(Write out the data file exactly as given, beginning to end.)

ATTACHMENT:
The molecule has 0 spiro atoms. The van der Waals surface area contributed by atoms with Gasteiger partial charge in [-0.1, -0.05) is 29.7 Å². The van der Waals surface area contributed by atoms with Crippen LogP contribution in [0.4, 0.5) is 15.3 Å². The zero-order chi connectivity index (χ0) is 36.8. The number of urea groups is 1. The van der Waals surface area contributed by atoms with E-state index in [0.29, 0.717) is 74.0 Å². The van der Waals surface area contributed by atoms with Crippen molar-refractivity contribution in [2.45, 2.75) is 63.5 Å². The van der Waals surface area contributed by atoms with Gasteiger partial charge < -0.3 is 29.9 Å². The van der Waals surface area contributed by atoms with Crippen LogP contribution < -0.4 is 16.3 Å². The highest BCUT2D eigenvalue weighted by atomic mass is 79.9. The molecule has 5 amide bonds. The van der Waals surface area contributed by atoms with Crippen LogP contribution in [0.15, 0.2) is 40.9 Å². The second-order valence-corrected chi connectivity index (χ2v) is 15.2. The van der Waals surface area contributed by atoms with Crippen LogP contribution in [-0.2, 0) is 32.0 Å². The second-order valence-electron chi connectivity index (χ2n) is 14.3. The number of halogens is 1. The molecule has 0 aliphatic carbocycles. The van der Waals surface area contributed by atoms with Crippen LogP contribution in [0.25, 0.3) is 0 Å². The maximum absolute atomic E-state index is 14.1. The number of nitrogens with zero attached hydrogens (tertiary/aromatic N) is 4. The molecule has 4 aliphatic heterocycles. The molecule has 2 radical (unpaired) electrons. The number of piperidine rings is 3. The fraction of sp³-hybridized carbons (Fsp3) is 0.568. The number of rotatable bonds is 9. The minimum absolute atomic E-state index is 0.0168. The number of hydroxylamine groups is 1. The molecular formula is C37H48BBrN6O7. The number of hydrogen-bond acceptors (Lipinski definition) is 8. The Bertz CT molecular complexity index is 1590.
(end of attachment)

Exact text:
The molecule has 0 spiro atoms. The van der Waals surface area contributed by atoms with Gasteiger partial charge in [-0.1, -0.05) is 29.7 Å². The van der Waals surface area contributed by atoms with Crippen LogP contribution in [0.4, 0.5) is 15.3 Å². The zero-order chi connectivity index (χ0) is 36.8. The number of urea groups is 1. The van der Waals surface area contributed by atoms with E-state index in [0.29, 0.717) is 74.0 Å². The van der Waals surface area contributed by atoms with Crippen molar-refractivity contribution in [2.45, 2.75) is 63.5 Å². The van der Waals surface area contributed by atoms with Gasteiger partial charge < -0.3 is 29.9 Å². The van der Waals surface area contributed by atoms with Crippen LogP contribution < -0.4 is 16.3 Å². The highest BCUT2D eigenvalue weighted by atomic mass is 79.9. The molecule has 5 amide bonds. The van der Waals surface area contributed by atoms with Crippen LogP contribution in [0.15, 0.2) is 40.9 Å². The second-order valence-corrected chi connectivity index (χ2v) is 15.2. The van der Waals surface area contributed by atoms with Crippen LogP contribution in [-0.2, 0) is 32.0 Å². The second-order valence-electron chi connectivity index (χ2n) is 14.3. The number of halogens is 1. The molecule has 0 aliphatic carbocycles. The van der Waals surface area contributed by atoms with Crippen LogP contribution in [0.25, 0.3) is 0 Å². The maximum absolute atomic E-state index is 14.1. The number of nitrogens with zero attached hydrogens (tertiary/aromatic N) is 4. The molecule has 4 aliphatic heterocycles. The molecule has 2 radical (unpaired) electrons. The number of piperidine rings is 3. The fraction of sp³-hybridized carbons (Fsp3) is 0.568. The number of rotatable bonds is 9. The minimum absolute atomic E-state index is 0.0168. The number of hydroxylamine groups is 1. The molecular formula is C37H48BBrN6O7. The number of hydrogen-bond acceptors (Lipinski definition) is 8. The Bertz CT molecular complexity index is 1590.